I contorted and twisted myself through the loose maze of alders, ferns, and hawthorns that hugged the riverbed. Each footfall crushed leaves or broke twigs, interrupting peaceful intervals of birdsong and silence. But they also brought me closer to the end of the thicket, where the slow transition from dense emerging cover to sunlit meadow begins.
The patch I was in was less than 30 yards wide and perhaps twice that in length. It was a perfect place for one hunter to push and one of those reliable locations where I rarely failed to put up a grouse or woodcock. It was basically one big finger of edge cover where food, shelter, and concealment could all be had. Thus far, however, there was not a feather to be seen.
Suddenly, that sixth sense took hold. I’m talking about that strange feeling every upland hunter knows well — the one that says, “Get ready. Something is about to happen.”
I scanned the ground ahead, drew my gun to my shoulder, and tried to plant my feet to achieve some steadiness and balance.
That’s when a grouse — 20 feet ahead — sprinted from under a patch of ferns and launched out of the cover’s end and up towards the cloudless autumn sky. I tried to shoot, but there were too many obstacles in the way.
As the noise of the flush subsided, I remained ready hoping beyond all hope, for a second flush that would never come.
I should have been more ready for the first one. For I learned long ago that the end of the cover is where many make-or-break moments happen.
Now or never
When faced with an approaching predator (be it hunter, fox, or dog), a small game animal or upland bird has two options. It can hide or put distance between itself and the threat.
In some cover hiding is easy. Some animals, like woodcock in the alders and varying hare in a winter landscape, excel at it. But there also comes a point when even a well-hidden animal fears imminent discovery.
That’s when they use their feet or wings to put more distance between. Running or moving ahead quietly is often the preferred option, especially when overhead cover, such as hawthorns or wild grape tangles, makes takeoff difficult. (I once saw a grouse try to take off out of a hawthorn patch and get momentarily caught up. I would have shot it, but I had the same problem).
Running is the better option when they are in places where ground cover is good, such as meadows with tall vegetation or fern-covered creek bottoms, especially if flight would expose them to sight and the possibility of avian predators. It makes sense. Why would you risk being seen when the cover you are in provides enough concealment to make it easy to sneak off undetected?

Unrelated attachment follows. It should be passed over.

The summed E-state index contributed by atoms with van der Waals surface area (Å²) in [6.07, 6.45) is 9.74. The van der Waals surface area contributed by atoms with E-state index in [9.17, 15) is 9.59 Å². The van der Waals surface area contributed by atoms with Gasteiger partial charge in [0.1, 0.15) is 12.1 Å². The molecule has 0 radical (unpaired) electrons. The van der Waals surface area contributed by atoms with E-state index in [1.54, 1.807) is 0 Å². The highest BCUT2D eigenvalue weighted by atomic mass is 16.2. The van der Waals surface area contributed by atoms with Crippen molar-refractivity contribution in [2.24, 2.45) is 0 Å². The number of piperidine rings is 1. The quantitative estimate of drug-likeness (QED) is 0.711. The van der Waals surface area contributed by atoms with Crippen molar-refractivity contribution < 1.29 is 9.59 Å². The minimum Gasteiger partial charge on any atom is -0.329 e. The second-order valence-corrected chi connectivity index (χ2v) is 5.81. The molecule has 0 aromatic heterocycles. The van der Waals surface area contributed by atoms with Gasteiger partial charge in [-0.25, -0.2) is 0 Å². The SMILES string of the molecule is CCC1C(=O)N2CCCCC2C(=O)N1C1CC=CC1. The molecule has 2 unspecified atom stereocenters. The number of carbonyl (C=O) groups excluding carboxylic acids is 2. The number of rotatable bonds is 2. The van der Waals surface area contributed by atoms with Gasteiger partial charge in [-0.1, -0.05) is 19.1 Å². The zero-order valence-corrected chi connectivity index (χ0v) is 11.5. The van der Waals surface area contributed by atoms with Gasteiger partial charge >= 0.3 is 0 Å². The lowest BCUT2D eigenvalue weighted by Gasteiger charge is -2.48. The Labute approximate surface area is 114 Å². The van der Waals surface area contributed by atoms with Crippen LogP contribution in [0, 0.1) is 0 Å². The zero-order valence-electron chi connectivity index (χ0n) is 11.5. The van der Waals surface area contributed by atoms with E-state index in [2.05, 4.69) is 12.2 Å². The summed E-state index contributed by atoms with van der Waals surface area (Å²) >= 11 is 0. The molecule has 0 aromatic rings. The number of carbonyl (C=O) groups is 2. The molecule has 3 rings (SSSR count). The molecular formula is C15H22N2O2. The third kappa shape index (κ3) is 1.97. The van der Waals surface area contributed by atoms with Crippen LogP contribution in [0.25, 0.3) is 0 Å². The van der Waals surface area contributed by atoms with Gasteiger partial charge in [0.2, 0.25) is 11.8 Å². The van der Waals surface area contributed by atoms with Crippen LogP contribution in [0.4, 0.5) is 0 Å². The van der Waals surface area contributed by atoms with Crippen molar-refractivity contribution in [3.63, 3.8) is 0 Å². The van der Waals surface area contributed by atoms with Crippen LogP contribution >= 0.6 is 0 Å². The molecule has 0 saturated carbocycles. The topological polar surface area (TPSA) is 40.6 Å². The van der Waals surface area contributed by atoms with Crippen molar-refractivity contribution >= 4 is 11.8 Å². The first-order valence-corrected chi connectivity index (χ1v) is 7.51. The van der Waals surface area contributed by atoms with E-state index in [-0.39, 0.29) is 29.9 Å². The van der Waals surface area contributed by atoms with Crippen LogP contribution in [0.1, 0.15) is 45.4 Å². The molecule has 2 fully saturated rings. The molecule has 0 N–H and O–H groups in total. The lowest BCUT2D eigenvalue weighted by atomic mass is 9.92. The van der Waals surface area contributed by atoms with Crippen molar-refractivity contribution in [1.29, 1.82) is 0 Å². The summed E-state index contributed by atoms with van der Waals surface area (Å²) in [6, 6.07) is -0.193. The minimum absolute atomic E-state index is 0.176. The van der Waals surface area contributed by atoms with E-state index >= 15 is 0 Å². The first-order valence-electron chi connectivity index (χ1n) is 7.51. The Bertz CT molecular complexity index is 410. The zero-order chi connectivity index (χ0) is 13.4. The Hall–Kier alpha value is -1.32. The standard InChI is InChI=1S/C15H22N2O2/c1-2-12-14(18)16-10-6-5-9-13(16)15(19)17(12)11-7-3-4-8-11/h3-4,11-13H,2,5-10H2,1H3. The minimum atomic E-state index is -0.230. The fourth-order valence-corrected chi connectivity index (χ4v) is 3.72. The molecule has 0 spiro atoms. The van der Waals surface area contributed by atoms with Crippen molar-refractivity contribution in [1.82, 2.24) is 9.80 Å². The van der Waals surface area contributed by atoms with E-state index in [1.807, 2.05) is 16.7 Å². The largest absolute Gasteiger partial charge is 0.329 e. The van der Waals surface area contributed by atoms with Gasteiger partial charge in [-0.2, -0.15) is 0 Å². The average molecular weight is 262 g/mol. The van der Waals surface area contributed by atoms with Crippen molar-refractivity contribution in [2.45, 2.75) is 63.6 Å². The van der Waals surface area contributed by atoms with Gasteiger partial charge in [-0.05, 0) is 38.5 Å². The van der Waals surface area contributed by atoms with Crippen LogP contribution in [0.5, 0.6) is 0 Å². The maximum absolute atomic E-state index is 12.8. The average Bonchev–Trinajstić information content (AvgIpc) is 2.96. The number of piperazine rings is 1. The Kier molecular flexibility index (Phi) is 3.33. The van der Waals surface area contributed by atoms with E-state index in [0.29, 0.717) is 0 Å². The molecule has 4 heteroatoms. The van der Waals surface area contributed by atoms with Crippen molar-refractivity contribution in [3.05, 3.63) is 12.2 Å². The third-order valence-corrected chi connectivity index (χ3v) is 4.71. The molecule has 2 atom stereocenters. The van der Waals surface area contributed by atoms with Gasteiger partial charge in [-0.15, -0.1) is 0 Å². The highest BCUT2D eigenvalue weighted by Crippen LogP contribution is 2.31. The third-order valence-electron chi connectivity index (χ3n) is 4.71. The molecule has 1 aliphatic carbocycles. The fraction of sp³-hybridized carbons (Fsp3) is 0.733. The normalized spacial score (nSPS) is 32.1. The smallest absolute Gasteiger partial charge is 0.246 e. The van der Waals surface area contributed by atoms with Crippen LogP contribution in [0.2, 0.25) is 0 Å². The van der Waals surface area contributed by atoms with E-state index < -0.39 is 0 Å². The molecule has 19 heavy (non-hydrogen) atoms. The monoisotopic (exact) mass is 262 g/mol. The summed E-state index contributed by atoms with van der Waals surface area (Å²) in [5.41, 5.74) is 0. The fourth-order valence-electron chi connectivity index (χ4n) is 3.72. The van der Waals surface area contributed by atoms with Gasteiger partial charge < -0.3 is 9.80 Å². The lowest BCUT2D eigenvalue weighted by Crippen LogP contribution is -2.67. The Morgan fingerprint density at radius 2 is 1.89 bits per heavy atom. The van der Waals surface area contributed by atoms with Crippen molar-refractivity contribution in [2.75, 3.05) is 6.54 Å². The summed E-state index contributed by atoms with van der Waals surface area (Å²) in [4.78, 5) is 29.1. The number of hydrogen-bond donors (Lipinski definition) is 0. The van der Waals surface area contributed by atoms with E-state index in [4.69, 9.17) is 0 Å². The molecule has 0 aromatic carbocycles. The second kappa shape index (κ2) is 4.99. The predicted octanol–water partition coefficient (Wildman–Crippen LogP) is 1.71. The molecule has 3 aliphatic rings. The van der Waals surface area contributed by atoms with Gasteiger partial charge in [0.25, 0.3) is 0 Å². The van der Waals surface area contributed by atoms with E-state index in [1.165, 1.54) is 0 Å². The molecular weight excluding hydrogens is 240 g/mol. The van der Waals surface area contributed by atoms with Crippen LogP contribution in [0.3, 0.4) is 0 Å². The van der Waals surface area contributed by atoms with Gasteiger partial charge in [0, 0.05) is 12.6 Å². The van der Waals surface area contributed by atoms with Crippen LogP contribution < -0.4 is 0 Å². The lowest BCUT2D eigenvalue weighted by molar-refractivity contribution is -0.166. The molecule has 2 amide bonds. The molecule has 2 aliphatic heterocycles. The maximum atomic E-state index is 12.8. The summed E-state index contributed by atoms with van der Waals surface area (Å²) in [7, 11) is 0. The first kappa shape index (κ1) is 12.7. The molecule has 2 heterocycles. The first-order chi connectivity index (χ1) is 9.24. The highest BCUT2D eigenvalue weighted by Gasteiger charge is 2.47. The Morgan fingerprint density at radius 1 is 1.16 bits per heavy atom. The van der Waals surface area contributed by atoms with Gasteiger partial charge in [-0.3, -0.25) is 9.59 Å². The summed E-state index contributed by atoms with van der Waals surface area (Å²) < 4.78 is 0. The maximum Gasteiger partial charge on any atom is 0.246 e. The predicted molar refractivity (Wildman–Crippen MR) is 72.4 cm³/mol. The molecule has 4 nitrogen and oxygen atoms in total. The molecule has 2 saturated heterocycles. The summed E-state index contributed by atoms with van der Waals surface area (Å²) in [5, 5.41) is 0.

The only reason is the nerve-wracking and unrelenting pressure from a dog or hunter, of course.
The thing is, no matter how far a game bird or small game animal keeps ahead, there comes a time when they reach the end of cover. Then, flushing hard is a pretty good option. For a game bird, that means a thunderous and sudden lunge airborne; to a cottontail, it’s a quick sprint to the next brush pile. To a hunter, it means perhaps the best shot opportunity you are going to get.
The little things
Obviously, if you are hunting with a partner, you should have someone positioned to watch the end of the cover you are pushing. Blocking birds and game animals is perhaps the oldest and most successful strategy we have. We all know that.
But sometimes we forget about the little things that up the odds. For instance, the blocker should always be focused and aware of the progress of the hunter or dog. Hunter orange makes that easier. So too does a dog bell, if used.
This awareness ensures that you will shoot in a safe direction. But it also tells where you should be looking and when to start focusing on that last fringe of cover. As the pusher approaching the end of cover, you might see a grouse, cottontail, or hare, moving into that staging position just prior to the flush.
The blocker should be still and quiet. This is to not to scare the flushing game animal to a route that is not covered.
If a dog is being used, you can watch its behaviour to get into a more advantageous position.
Situational awareness is key
For the hunter pushing the cover, situational awareness is key for those same reasons. A hunter without a dog should move slowly, watch ahead, change directions often, and pause often. The hunter with a dog should keep in contact with it and pay attention to its body language. In either case, the idea is to thoroughly cover the ground in front of you right to the end of cover so any game hiding there feels pressured and flushes.
A flush can happen any time during the push, but to me, each step towards the end of cover increases the suspense and the odds. Pay attention and all that time in the tangles will be worthwhile.
Steve Galea is a full-time outdoor writer and award winning newspaper columnist who lives in Haliburton. He hunts or fishes at least once a week to keep things in perspective.
Reach Steve at: email@example.com
Originally published in the Nov.-Dec. 2021 issue of Ontario OUT of DOORS